So the prompt is to write about something that relates to One Shining Moment for you. It could be an achievement, something you worked really hard for, a particular scene in nature that was awe inspiring, an occurrence in your life etc. What do the words One Shining Moment relate to in your life?
AND —– WE’RE GOING TO TRY OUR HAND AT A TRADITIONAL HAIBUN FOR THIS PROMPT! See EXPLANATION BELOW – EVEN IF YOU’VE WRITTEN MANY HAIBUNS:
- 1 to 3 PROSE PARAGRAPHS that must be a true accounting, not fiction, followed by a
- Traditional haiku which means it MUST
- be nature based
- be three lines (5 – 7 – 5 syllables OR short-long-short)
- have a direct or subtle relationship to the prose paragraphs: enrich the prose without condensing it
- include a KIGO (word or phrase associated with a particular season). See suggestions below in section on the SAIJIKI.
- (trickiest part for me) although only 3 lines in length, it must have two parts including a shift, an added insight. Japanese poets include a KIREJI (cutting word). BUT there’s no linguistic equivalent in the English language therefore punctuation creates the cut: a dash, comma, an ellipsis, an exclamation point. Sometimes it’s simply felt in the pacing or reading.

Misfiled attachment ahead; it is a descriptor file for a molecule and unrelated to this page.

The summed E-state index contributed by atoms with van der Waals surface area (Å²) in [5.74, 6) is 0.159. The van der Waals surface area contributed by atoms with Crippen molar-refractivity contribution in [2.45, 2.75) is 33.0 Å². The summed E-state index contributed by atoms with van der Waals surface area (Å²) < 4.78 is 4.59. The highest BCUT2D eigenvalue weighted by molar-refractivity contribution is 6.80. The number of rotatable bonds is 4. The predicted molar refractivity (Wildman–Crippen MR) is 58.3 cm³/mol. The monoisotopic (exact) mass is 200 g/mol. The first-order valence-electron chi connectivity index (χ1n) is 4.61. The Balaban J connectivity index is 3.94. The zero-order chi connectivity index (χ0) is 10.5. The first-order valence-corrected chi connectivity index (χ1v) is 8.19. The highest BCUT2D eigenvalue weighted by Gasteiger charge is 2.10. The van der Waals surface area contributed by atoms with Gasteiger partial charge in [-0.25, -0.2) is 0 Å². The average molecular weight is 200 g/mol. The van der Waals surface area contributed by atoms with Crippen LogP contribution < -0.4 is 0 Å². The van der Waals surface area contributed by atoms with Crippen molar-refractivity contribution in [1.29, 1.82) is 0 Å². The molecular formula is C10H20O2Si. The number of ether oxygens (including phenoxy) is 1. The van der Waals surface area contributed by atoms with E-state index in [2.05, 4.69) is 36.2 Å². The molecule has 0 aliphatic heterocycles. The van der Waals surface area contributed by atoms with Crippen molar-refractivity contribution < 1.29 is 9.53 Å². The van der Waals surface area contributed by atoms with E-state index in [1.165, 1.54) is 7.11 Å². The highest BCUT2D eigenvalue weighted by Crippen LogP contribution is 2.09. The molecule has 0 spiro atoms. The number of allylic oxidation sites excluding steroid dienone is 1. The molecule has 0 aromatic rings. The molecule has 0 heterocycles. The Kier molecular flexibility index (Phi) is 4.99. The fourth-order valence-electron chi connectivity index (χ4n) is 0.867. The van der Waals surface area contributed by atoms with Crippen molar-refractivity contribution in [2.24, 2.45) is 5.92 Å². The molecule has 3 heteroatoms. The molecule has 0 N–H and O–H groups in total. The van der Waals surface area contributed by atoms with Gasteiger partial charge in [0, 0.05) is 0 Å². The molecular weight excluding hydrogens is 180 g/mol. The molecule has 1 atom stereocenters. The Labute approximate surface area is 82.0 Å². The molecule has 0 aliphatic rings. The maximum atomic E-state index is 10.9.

Japanese poets often use a SAIJIKI – a book like a dictionary or almanac for KIGO. Divided into the 4 seasons, it includes categories within each: earth, humanity, observances, animals and plants. I found this VERY HELPFUL! Here’s some examples:
SPRING KIGO: Under Earth, warm (weather changes from cold to warm; water becomes warm); spring mist and spring haze. Under Animals: frogs (noted for singing); skylarks (in flight); swallows, ad twittering (singing of songbirds). Under Plants: blossoms, cherry blossom viewing, wildflowers.
AUTUMN KIGO: full moon. Under Humanity: scarecrow. Observances: grave visiting. Animals: crickets. Plants: apples, persimmons, colored leaves.